On the eve of England's contorted efforts to negotiate its ignominious retreat from Europe and the chaotic spectacle of the Tory party ratifying its undignified departure from a union originally designed to prevent another World War, there has been a renewed appetite for movies about 1940. More>>



Howard Davis Review: Anger Begets Anger - Three Billboards Outside Ebbing, Missouri

For fans of what Ricky Gervais termed "number movies" (Seven Samurai, The Magnificent Seven, Ocean's 11, Se7en), Martin McDonagh's latest offering will be a welcome addition to the roster. The Irish playwright turned screenwriter and director has produced another quirky and darkly comic tragedy that evolves around the futility of anger and grief, retribution and revenge. More>>

Howard Davis: Sexting in George Dawe's Genevieve - Part I

Te Papa's permanent collection includes an enormous oil painting by the English artist George Dawe called Genevieve (from by a poem by S.T. Coleridge entitled 'Love') that was prominently featured in the 2013 exhibition Angels & Aristocrats. Compare the massive immensity of the bard's gorgeously gilded harp with the stubby metallic handle of the Dark Knight's falchion, both suggestively positioned at crotch-level. Dawe's enormous canvas invokes a whole history of blushing that pivots around a direct connection to sexual arousal. More>>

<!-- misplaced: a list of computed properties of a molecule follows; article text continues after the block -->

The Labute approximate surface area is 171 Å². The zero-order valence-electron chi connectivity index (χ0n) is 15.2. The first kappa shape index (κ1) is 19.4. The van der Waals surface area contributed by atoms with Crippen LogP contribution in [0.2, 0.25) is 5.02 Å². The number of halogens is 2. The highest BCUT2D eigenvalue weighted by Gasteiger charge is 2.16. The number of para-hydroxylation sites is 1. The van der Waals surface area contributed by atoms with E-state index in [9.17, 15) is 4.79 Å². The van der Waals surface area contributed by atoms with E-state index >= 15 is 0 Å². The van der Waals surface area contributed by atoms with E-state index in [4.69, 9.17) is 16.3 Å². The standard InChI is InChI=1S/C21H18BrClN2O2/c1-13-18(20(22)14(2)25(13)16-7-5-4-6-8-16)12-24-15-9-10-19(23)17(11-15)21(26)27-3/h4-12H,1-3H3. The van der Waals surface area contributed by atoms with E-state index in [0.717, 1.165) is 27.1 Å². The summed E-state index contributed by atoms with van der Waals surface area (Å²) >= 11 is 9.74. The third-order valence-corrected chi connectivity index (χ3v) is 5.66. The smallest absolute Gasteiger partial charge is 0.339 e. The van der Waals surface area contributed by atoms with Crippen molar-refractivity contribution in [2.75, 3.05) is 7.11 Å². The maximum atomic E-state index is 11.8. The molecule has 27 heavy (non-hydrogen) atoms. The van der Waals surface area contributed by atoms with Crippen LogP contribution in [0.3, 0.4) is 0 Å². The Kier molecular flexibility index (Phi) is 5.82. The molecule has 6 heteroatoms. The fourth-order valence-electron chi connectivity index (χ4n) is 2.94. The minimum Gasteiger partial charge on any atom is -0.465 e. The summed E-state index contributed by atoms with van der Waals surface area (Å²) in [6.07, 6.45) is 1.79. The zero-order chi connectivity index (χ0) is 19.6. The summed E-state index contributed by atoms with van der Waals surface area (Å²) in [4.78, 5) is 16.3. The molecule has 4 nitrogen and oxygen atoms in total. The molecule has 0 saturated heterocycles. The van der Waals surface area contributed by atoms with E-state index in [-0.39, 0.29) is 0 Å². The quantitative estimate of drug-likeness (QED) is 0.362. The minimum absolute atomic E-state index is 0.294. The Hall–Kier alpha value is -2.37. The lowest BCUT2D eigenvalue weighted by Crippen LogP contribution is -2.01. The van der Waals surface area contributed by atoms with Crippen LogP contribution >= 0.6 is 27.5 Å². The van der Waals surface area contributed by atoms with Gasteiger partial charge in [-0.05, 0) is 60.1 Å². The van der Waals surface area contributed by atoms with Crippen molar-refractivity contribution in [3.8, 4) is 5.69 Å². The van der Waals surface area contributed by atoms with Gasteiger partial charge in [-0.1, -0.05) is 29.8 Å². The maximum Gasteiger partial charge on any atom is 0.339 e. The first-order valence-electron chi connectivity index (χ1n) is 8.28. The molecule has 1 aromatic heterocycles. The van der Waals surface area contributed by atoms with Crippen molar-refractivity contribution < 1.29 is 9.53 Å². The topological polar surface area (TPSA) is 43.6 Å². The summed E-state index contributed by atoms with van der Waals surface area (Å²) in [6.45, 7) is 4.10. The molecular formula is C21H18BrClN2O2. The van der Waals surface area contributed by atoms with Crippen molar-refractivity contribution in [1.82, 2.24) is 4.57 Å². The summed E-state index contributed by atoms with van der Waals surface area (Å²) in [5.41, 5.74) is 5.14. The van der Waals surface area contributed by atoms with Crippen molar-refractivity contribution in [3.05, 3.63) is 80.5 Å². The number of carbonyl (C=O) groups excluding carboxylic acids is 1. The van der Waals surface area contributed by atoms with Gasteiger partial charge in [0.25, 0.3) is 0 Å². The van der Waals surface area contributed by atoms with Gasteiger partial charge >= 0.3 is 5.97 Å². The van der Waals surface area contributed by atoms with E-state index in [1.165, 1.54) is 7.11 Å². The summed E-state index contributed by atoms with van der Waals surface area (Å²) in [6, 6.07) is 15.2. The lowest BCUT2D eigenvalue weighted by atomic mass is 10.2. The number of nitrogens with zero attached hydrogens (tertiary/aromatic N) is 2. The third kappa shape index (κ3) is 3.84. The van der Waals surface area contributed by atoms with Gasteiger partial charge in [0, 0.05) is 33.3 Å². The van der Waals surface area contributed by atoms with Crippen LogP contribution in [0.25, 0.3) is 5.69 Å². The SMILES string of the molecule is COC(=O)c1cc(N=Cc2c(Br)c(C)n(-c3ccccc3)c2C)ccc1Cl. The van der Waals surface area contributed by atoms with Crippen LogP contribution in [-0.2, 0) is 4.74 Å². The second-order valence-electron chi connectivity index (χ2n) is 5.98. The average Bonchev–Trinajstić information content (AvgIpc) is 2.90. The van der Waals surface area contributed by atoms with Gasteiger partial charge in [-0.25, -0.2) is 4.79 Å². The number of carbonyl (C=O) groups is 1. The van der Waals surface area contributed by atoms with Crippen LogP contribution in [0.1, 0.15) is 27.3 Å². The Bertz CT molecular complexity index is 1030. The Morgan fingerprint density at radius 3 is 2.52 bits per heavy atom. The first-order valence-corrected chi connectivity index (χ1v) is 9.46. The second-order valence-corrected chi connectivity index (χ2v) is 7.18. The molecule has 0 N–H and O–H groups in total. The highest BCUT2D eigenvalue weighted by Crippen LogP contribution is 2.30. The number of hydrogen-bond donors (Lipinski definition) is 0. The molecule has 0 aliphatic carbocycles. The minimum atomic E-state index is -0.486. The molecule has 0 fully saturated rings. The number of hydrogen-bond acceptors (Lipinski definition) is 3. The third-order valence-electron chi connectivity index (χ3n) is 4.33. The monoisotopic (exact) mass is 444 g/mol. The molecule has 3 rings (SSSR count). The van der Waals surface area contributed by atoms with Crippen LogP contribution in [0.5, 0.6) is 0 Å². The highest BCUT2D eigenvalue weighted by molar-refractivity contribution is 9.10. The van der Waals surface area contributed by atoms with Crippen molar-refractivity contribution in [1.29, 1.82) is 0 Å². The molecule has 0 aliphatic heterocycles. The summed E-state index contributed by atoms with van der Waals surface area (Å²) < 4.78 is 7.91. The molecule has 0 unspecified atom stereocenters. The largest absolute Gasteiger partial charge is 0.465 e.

ALSO:

Ethnomusicology: Malian ‘Desert Blues’ Revolutionaries To Storm WOMAD

Malian band Tinariwen (playing WOMAD NZ in March 2018) are a true musical revolutionaries in every sense. Active since 1982, these nomadic Tuareg or ‘Kel Tamashek’ (speakers of Tamashek) electric guitar legends revolutionised a traditional style to give birth to a new genre often called ‘desert blues’. They also have a history rooted deeply in revolution and fighting for the rights of their nomadic Tamashek speaking culture and people. More>>

Gordon Campbell: Best New Music Of 2017

Any ‘best of list’ has to be an exercise in wishful thinking, given the splintering of everyone’s listening habits... But maybe… it could be time for the re-discovery of the lost art of listening to an entire album, all the way through. Just putting that idea out there. More>>

 
 
 
 
 

LATEST HEADLINES

  • CULTURE
  • HEALTH
  • EDUCATION
 
 
  • Wellington
  • Christchurch
  • Auckland